When he started repeatedly dropping things from his left hand, Dr. Robert Saylor suspected he had carpal tunnel syndrome or some simple nerve or orthopedic issue. He never suspected a highly-aggressive tumor was spreading in his brain. “I felt fine,” said the nephrologist and director of Ethics at Mercy Hospital Springfield.
He was quickly diagnosed with the most common and deadliest type of brain tumor, called a glioblastoma multiforme (GBM). These tumors often form “fingers” that spread into many areas of the brain, and while they are nearly impossible to completely remove with surgery, it is usually the first step in treatment.
After his surgery in Houston, Texas, Dr. Saylor spent 10 days at Mercy Rehabilitation Hospital Springfield, where he regained enough of his ability to walk, speak and swallow that he could return home and continue with outpatient therapy. He’d had radiation and was on chemotherapy, but colleagues began telling him there could be an additional option – a non-invasive device called “Optune” that could zap any remaining cancer cells.
“I was familiar with the clinic trials for the device from when I worked in St. Louis,” said Dr. Jerry Jaboin, Mercy radiation oncologist. “Back then, I was a little skeptical, but the initial study results blew me away.” Dr. Saylor checked out the data for himself and became the first local patient to try it.
With Optune, electrodes on the patient’s scalp send wave-like electrical fields into the brain. “It basically confuses the cancer cells,” Dr. Jaboin explained. “When they try to divide, they die. The electrical fields don’t bother the healthy brain tissue, because regular adult brain cells don’t divide.” The unit can either be plugged into a power source or a battery pack, and patients run it for 18 hours each day.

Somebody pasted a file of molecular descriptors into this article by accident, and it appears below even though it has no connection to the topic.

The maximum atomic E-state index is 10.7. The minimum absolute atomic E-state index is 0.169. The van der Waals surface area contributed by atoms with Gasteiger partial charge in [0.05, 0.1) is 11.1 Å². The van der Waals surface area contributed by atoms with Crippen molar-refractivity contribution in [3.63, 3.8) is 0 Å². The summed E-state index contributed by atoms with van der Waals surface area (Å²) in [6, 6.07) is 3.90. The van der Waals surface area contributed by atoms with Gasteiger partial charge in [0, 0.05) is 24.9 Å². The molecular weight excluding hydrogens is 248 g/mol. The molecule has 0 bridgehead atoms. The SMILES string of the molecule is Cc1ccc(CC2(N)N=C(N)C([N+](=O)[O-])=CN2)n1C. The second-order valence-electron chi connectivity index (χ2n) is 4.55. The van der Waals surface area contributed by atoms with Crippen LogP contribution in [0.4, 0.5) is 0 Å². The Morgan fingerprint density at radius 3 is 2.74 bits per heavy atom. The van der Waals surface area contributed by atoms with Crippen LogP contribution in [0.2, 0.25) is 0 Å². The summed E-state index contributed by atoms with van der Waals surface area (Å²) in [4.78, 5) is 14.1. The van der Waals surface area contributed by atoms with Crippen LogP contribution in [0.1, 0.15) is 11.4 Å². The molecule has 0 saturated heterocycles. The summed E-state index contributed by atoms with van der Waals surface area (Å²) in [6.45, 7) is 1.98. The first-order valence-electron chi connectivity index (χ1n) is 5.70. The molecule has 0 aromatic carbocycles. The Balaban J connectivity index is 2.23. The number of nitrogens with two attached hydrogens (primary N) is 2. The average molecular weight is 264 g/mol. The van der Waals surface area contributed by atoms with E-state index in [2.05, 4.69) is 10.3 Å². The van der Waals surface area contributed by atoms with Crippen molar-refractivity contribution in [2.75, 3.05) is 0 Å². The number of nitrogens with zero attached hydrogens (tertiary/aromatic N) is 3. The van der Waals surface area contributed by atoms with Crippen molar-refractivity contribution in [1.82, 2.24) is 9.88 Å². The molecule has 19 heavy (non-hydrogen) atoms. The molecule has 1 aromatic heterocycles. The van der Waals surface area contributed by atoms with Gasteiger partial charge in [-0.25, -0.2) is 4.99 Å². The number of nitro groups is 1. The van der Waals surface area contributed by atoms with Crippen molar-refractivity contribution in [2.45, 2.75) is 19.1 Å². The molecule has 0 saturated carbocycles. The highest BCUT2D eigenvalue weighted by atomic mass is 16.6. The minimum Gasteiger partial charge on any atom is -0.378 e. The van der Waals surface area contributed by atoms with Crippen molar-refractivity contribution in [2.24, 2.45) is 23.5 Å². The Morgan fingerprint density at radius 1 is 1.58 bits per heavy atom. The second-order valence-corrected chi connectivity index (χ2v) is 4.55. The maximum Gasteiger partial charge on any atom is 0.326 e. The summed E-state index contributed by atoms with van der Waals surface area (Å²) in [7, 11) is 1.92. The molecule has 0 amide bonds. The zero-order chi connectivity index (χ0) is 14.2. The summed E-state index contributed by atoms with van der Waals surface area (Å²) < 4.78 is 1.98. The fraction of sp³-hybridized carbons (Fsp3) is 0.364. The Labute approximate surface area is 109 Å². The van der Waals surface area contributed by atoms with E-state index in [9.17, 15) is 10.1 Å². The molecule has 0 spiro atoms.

“The only thing I can feel is a little heat sometimes on the top of my head,” Dr. Saylor said. “Taking the battery pack with you wherever you go can be a bit of a hassle, and you do have to be bald. But those are the only drawbacks. It’s nothing compared to the nausea and other side effects you’d expect with some cancer treatments.”
Until now, patients with GBM had a life expectancy of just more than a year. The study revealed that 48 percent more patients were still alive at two years when they used chemotherapy along with Optune compared to those who used chemotherapy alone. In Dr. Saylor’s case, his latest brain scan looked even better than the one right after his surgery, indicating the therapy is working.
“He’s breaking new ground with his willingness to try this new technology,” said Dr. Jaboin. “When he first came in after surgery, he was in a wheelchair. Now, he’s walking in with a smile on his face and is back at work part time. It’s really fun for us to watch how much he’s improved.”
With Dr. Saylor’s medical background, being on the cutting edge was especially appealing. “This is a horrible cancer, and there haven’t been any therapeutic options,” he said. “This is exciting and is easy to do. It will be even better if it can someday be used to treat other cancers as well.”
Mercy Springfield is the first Mercy location to offer this therapy. “This will be great for local patients, who won’t have to travel to see their health care professionals,” said Dr. Kimberly Creach, Mercy radiation oncologist. “In patients with limited life span, every moment counts. Who wants to spend that time on the road to see a doctor?”
Dr. Jaboin says Optune offers patients hope where there was little before. “This is just the tip of the iceberg. We’re hopeful this kind of technology will one day move GBM from the ‘terminal’ cancer column to the ‘curable’ one.”